Search on website
Show more
chevron-left-black Summaries

Anesth. mgmt: Asthma

If intraoperative wheezing should develop, nonbronchospastic causes of wheezing (mechanical obstruction of the endotracheal tube, endo- bronchial intubation, pulmonary aspiration, pulmonary embolism, pulmonary oedema, tension pneumothorax, and negative pressure inspiration) must be ruled out.

The first step is to deepen the level of anaesthesia via the i.v. or inhalational route or both. Administration of 100% oxygen should be instituted to prevent hypoxemia. Beta 2-agonists via metered dose inhaler should be administered through the airway. It is important to consider the fact that delivery of aerosolized agents during mechanical ventilation is not adequate, being estimated that as little as 1% to 3% of a dose of nebulized medication actually reaches the lungs of a patient on positive pressure ventilation. The amount of aerosol reaching the lungs could be improved by means of an increase in respiratory time, a reduction of respiratory rate, an increase in the volume of nebulizer fill, and positioning of the nebulizer between the Y-piece and catheter mount or on the inspiratory limb of the ventilator circuit Y-piece when jet nebulizers are used. Epinephrine, either subcutaneously or intravenously, can help in severely bronchospastic patients. Corticosteroids can be utilized, but their onset of action takes place within 4 to 8 h of administration.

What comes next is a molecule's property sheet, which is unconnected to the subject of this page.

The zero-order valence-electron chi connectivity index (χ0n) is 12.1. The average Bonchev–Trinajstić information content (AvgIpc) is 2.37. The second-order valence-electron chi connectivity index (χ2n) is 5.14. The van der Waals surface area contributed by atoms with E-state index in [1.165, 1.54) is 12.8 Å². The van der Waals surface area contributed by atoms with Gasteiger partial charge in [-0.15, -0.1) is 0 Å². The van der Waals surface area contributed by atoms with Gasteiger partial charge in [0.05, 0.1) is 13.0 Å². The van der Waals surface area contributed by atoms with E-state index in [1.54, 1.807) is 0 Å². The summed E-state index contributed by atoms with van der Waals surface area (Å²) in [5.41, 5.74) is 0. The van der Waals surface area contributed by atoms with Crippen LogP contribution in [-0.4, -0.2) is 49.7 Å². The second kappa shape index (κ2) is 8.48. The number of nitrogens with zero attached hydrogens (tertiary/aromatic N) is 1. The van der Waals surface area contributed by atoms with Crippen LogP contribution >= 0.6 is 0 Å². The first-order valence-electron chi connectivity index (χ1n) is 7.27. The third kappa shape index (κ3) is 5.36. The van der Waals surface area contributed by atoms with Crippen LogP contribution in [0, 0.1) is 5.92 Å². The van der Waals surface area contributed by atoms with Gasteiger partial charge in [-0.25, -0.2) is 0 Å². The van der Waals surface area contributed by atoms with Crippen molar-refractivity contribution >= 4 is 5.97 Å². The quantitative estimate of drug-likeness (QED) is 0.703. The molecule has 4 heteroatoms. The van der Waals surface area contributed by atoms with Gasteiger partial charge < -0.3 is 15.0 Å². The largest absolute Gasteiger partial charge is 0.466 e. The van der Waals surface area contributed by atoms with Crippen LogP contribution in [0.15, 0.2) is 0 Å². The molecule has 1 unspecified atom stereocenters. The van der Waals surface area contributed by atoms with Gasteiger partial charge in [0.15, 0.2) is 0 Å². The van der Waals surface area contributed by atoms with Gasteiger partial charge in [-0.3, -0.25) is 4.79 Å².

Leukotriene receptor antagonists and mast cell inhibitors have no use in acute bronchospasm. Intravenous aminophylline can be started, but side effects such as tachycardia and hypertension may limit its usefulness. As a result, methylxantines are no longer recommended for acute exacerbations. A smooth, slow emergence minimizes the risk of bronchospasm. Deep extubation can be attempted. if no airway difficulties were encountered during induction. If deep extubation is contraindicated, the patient may be taken to the postanesthesia care unit intubated and opioids administered to facilitate tolerance to the endotracheal tube.

When the patient is awake and possesses appropriate airway reflexes, extubation can occur. Intravenous lidocaine may be of use in preventing bronchospasm with extubation.


  1. S M Burburan, D G Xisto, P R M Rocco Anaesthetic management in asthma. Minerva Anestesiol: 2007, 73(6);357-65 PubMed Link